It seems that our churches are going to have a new task soon. Actually, this task was always there as ‘old task’… The local churches, with the spirituality of their communities have the call to become resources ‘in regaining the real’. The ‘still images’ that our churches offer - statues and images of saints, the order of the the church, its peace and the order of liturgy - powerfully counteract the restlessness of our culture. Indeed, it is true, that among ‘madly flickering images’, in the constant flux of screens of the internet, it is impossible to acquire a stable identity. This stability through and in Christ what is at stake.
It does not mean that the technologies of the modern world should be undone. It does not mean that in the medium of the internet (as a new master-medium of history) stable identity is not possible. But it means that the human heart must declare and recognise a higher reality than the technical possibilities of our age. By stating that our heart belongs to the ‘kingdom of God’, is an important way of framing and putting a constraint of the powers that organise our life. If this submission to God does not take place, by virtue of its nature, our submission to the powers of the age necessarily takes place. Then, assimilation to technology cannot be postponed.
It is against this background of identity quest, that John Henry Newman’s sermon, Holiness Necessary for Future Blessedness, comes strikingly alive. Holiness is that freshly understood category which severs us from the powers of our cyber-age. This desire, which can be instilled into us only in the church, connects us with what is real in human identity. Outside this desire to imitate God’s love, there is no stable identity. Without it there is no power to resist, to offer alternatives to the blind fates which our cyber world offers (forces upon us) through its non-divine algorithms. Facebook, google, ‘Cambridge Analytica’ shall be watching over us, instead of a genially liberating Divine Gaze. They will pulverise us into their desires, and their choices. Their Creed.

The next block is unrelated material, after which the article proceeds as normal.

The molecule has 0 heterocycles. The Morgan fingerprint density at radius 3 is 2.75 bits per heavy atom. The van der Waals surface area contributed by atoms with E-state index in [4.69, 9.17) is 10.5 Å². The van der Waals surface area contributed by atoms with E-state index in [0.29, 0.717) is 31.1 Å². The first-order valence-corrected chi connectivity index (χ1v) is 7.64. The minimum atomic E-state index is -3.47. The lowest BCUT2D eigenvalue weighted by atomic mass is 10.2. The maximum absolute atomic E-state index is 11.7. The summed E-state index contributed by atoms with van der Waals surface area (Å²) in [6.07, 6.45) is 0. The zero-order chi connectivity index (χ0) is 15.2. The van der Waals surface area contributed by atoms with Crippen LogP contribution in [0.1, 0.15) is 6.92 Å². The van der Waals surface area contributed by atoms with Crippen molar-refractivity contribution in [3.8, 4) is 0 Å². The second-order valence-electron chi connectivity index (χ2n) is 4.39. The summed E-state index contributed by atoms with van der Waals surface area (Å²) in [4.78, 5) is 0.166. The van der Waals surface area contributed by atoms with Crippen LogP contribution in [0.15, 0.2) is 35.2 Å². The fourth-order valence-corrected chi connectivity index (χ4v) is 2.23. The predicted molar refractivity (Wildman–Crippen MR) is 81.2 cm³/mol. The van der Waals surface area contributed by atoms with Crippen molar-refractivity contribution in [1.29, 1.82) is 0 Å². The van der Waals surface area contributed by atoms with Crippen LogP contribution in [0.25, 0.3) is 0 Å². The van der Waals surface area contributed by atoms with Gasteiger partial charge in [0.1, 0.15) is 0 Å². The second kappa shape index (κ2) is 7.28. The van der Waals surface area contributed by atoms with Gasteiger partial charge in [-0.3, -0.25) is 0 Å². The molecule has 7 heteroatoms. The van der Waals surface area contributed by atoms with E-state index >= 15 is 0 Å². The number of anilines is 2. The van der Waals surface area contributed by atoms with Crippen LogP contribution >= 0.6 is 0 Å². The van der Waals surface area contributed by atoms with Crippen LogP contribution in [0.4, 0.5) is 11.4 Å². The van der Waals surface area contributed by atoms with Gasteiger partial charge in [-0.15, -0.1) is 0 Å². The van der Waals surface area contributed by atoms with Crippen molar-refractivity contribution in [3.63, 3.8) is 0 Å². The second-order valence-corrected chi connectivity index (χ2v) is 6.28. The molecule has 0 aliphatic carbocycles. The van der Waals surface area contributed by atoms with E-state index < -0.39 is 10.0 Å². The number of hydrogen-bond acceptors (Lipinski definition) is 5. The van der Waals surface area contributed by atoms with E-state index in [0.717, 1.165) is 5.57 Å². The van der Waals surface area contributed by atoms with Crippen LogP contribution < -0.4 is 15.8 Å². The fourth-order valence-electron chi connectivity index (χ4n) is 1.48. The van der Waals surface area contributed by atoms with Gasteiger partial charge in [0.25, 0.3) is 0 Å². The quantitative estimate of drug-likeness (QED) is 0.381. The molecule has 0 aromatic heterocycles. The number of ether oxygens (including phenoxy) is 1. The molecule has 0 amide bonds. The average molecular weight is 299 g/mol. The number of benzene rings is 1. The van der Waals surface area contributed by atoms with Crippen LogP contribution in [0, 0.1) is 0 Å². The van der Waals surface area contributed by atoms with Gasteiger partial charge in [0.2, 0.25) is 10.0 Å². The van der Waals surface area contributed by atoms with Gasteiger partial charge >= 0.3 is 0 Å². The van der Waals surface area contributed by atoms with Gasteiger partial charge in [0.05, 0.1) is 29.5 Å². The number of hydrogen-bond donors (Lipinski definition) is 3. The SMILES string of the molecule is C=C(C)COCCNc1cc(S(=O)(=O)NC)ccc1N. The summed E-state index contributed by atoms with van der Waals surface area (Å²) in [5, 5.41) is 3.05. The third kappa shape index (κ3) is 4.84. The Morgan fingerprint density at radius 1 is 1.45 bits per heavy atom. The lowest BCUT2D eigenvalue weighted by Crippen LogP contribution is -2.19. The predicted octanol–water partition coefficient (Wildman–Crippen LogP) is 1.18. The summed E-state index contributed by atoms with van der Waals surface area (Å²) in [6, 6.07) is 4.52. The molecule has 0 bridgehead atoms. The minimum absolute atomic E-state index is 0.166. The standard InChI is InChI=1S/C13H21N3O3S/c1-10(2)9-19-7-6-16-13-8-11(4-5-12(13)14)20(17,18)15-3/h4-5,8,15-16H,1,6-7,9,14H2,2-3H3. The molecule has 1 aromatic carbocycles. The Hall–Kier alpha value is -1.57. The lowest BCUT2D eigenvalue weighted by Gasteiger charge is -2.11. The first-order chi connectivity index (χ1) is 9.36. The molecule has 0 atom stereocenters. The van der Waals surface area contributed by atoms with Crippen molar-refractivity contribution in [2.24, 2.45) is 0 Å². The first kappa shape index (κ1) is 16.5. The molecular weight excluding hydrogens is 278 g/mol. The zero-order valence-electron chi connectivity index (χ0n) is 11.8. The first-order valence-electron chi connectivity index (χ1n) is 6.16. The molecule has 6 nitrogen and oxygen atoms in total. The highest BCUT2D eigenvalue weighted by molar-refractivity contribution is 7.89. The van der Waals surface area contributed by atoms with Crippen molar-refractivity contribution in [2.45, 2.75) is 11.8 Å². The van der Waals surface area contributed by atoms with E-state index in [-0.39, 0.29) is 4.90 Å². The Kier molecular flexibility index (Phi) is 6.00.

This task of regaining the ‘real’ stems from Saint Paul’s warning: ‘…The weapons of our warfare are not carnal, but might through God pulling down of strong holds; casting down imaginations, and every high thinking that exalteth itself against the knowledge of God, and bringing into captivity every thought to the obedience of Christ. ’
Newman’s homily is a fascinating read - about our Creed. He offers - from the distance of almost two hundred years - a resource in revaluating our identity both as Christians and as a church. He reflected in an age similarly shaken by the tectonic forces in culture. Actually, we can detect the emerging ‘cyber-reality’, the dawn of our present times, with the multiple options to create an identity outside God, regardless how lasting and real they are.
These are verbal Icons, expressions of how the world is seen from Saint Augustine's..